This smallish family firm produces six wines, all red, with a total production from six hectares of 40,000 bottles a year. As Danilo explained, there are just three of them in the firm, so the up side is that you get to do a bit of everything. He had worked previously as a sommelier in the Gordon Ramsey restaurant in Claridges. The down side of the family firm is that at some times of year, no one can have a day off.
There are three entry level wines (Dolcetto, Barbera and Nebbiolo of course) and three top wines, two Barbaresco cru and one blend, called Seifile, 80% old vine Barbera and 20% Nebbiolo.
The Dolcetto 2008 is all that you expect of a young wine, aged for a short period in stainless steel vats, and then released to charm the drinker with its fresh red fruit and lovely cherry nose.
By contrast, the two Barbaresco come from named vineyards and are aged in different ways. Barbaresco Manzola 2006 comes from a sandier area and is the more traditional of the two, being aged for two years in large oak botti. It has a very perfumed, refined nose of mint and red fruit. It’s still a young wine with some rough edges but has many years ahead of it.
For this visit I had made the classic mistake of not having recharged the camera batteries which died suddenly on me. So these pictures were taken on an Iphone – which seems particularly good at capturing the colours of red wine. Here we have youngish Barbaresco, with its pale ruby red and hint of orange at the edges.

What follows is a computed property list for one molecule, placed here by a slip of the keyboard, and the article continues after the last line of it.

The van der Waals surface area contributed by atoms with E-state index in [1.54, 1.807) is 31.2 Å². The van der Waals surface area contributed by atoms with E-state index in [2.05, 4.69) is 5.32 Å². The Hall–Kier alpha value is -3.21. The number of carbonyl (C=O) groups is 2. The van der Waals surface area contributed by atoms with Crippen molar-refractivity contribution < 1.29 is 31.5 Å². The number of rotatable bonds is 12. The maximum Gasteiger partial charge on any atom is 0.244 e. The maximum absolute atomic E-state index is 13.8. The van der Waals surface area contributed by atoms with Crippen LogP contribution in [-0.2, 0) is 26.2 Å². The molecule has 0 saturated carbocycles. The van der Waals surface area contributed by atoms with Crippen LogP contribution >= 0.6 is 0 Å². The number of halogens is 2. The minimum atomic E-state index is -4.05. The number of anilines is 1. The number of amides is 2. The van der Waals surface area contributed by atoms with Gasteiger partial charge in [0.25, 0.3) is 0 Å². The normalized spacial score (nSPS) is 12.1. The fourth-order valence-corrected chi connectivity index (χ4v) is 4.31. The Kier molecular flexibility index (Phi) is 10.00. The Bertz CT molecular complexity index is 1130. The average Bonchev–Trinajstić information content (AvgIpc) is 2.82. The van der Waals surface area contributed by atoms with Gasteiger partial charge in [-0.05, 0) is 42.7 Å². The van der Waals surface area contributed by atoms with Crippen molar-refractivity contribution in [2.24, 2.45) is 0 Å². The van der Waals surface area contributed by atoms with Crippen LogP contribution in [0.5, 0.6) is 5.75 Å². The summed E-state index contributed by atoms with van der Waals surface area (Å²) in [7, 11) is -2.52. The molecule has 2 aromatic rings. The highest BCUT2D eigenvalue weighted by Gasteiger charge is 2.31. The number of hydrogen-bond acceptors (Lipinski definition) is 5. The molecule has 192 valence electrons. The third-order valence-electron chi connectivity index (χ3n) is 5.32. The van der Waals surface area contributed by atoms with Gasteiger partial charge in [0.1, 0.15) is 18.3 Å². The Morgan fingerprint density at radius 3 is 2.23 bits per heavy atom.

The second cru is Barbaresco Rombone 2006, the vineyard which surrounds the winery and which is more limestone and clay than sand. Along with ageing for one year in large botti and a further year in barriques, this produces a more austere wine, though still highly accessible with good fruit. It has a more powerful nose than its compatriot and perhaps a yet longer life – if you can avoid drinking it, of course. It is one of the features of Barbaresco, in comparison to Barolo, that the wines are drinkable earlier.
It is always a particular pleasure to visit the smaller, family wineries and many thanks to Danilo. The wines are attractive priced at the winery and available in the UK from the Real Wine Company, Stoke Poges.